July 9, 2020

How a $1.25 million insurance liability hike may affect owner-operators


Proposed rate increase in Congress would be “huge financial obstacle” for small-fleet truckers, says insurance expert

A push by lawmakers to raise truck liability insurance for the first time in 40 years has advanced further than ever in Congress and the resulting rate increases would hit small trucking companies the hardest, according to an insurance expert.

The provision included in the Moving Forward Act, which the U.S. House of Representatives passed on July 1, raises the minimum coverage level for general freight from $750,000 per accident to $2 million. It would be adjusted every five years to account for inflation based on Bureau of Labor Statistics data.

The minimum coverage cap is $2.9 million less than what was proposed in a standalone bill introduced last year, known as the INSURANCE Act, which called for hiking minimum coverage to $4.9 million. But it still represents a $1.25 million jump in coverage — or 166% — that many owner-operators would not be able to afford, according to Thom Albrecht, CFO and chief revenue officer at Reliance Partners Insurance.

“It would be a huge financial obstacle to overcome,” Albrecht told FreightWaves. He explained that fleets in general can take steps to help lower insurance premiums, such as investing in technologies like lane departure warning systems, collision avoidance, active braking and forward-looking cameras.

“However, in terms of micro fleets [10 or fewer trucks], their lack of scale, along with cash flow issues, will keep most of them from the aforementioned investments. So the 166% increase in minimum liability coverage will disproportionately hit them, along with many fleets with 11 to even 200 or 300 trucks.”

In a 2013 report on carrier liability responsibility, the Federal Motor Carrier Safety Administration (FMCSA) asserted that doubling the level of liability does not imply a doubling of the dollar value of the risk. “It depends upon how frequently the higher cost events occur, relative to the frequency of the lower value,” FMCSA stated.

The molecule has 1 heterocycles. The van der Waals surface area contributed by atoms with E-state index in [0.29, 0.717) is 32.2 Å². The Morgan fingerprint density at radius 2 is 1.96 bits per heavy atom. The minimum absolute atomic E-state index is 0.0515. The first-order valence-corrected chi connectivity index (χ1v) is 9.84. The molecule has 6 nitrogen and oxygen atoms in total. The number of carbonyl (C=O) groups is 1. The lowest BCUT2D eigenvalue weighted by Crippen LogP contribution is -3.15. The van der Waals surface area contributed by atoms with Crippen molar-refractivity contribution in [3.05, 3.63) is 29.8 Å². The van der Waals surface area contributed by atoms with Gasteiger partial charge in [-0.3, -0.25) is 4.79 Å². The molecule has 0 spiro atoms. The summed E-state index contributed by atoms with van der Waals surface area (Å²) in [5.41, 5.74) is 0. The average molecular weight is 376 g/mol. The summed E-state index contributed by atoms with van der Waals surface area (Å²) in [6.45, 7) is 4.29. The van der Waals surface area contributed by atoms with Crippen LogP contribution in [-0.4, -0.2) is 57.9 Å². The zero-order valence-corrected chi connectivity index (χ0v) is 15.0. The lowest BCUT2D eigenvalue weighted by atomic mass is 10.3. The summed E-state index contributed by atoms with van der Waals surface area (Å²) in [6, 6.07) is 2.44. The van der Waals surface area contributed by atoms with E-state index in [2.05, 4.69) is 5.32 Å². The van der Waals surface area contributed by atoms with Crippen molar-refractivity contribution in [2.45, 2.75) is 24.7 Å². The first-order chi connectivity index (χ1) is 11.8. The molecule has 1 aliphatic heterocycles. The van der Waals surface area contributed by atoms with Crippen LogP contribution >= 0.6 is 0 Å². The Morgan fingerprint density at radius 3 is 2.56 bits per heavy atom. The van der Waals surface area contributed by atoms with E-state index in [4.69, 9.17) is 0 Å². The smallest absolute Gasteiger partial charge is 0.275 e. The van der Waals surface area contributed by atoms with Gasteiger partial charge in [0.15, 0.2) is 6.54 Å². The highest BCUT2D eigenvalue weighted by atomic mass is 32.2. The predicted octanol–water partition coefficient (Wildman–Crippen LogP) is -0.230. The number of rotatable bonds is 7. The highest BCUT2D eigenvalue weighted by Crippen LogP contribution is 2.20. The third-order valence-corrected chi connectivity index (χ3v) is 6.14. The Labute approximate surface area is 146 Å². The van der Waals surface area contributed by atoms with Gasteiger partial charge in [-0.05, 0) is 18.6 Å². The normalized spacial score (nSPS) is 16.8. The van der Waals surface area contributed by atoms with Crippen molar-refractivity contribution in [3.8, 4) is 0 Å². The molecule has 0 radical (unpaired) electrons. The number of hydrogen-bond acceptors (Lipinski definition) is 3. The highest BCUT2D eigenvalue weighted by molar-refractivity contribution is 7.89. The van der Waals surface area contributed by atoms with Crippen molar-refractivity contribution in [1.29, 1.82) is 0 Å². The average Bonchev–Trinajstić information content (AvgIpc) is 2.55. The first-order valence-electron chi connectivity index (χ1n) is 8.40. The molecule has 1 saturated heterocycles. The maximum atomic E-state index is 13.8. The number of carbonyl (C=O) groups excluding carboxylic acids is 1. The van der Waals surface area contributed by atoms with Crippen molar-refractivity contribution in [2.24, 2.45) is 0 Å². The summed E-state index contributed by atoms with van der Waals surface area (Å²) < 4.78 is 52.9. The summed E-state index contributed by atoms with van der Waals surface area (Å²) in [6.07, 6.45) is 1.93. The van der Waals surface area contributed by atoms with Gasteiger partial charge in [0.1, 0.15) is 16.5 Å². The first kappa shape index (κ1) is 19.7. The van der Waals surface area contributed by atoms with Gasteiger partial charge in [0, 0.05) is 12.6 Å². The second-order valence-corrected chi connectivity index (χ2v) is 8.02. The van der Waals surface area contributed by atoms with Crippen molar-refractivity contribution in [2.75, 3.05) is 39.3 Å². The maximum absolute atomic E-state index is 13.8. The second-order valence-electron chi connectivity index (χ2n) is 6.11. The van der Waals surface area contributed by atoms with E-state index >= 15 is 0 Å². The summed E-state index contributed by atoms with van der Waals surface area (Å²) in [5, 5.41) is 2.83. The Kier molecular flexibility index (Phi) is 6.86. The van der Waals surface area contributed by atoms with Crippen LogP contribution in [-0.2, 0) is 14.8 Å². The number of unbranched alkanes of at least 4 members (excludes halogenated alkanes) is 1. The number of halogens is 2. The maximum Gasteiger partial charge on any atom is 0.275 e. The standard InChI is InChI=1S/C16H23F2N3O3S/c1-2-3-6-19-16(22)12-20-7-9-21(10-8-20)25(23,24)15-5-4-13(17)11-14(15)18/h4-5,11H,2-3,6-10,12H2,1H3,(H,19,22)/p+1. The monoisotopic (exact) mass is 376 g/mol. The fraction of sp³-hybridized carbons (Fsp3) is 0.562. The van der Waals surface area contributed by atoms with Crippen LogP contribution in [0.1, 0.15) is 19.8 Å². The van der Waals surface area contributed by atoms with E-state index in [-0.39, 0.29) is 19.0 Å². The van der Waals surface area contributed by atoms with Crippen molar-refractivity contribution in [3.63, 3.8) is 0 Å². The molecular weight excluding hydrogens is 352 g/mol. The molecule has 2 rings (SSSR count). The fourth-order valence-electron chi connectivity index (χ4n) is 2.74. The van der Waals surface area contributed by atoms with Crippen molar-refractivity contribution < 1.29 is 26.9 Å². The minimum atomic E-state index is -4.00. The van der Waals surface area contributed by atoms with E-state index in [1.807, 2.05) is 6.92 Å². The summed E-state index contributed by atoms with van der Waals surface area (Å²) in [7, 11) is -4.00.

But Albrecht said that while midsize to large fleets typically will have self-insurance retention, where they can afford to pay anywhere from $1 million to $5 million and higher on their own before their insurance policy kicks in, smaller fleets typically can afford only “first-dollar” liability, where coverage starts from the first dollar of the cost of an accident.

“So using simple math, if you’re now paying $7,000 to $8,000 per truck per year, you’re potentially looking at more than doubling their rates,” Albrecht said, which could mean those same rates increasing to $15,000 to $20,000 per truck annually. He pointed out that insurance companies would also factor in risk assessments when coming up with a rate.

A recent survey on nuclear verdicts by the American Transportation Research Institute found that over the past two to five years, commercial truck insurance premiums have increased 35%-40% annually for low- to average-risk carriers, at similar rates as increasing litigation awards. Increasing insurance costs have also been cited as being indirectly — and sometimes directly — behind recent trucking bankruptcies, including a 13-power-unit company in Illinois forced to shut down earlier this month.

Increasing the minimum liability caps to $2 million — a change that’s supported by trial attorneys — is not going to address the higher insurance costs associated with nuclear verdicts, Albrecht contends. “Our conversations with fleets suggest that only 2-5% of all claims exceed the current $750,000 minimum. So the question is, what does the $2 million level solve?”

Fortunately for small trucking companies, the provision to raise the cap on insurance liability is contained in an infrastructure bill that the U.S. Senate is not likely to support. Still, Albrecht recommends that owner-operators check in with their insurance brokers. “It’s not only what your loss runs have been and your driver profiles, but where those losses are incurred now, and what that could mean if you get in a trial situation,” he said.

“At the end of the day, there has to be an incredible focus on safety, whether you’ve got one truck, 1,000 or 10,000.”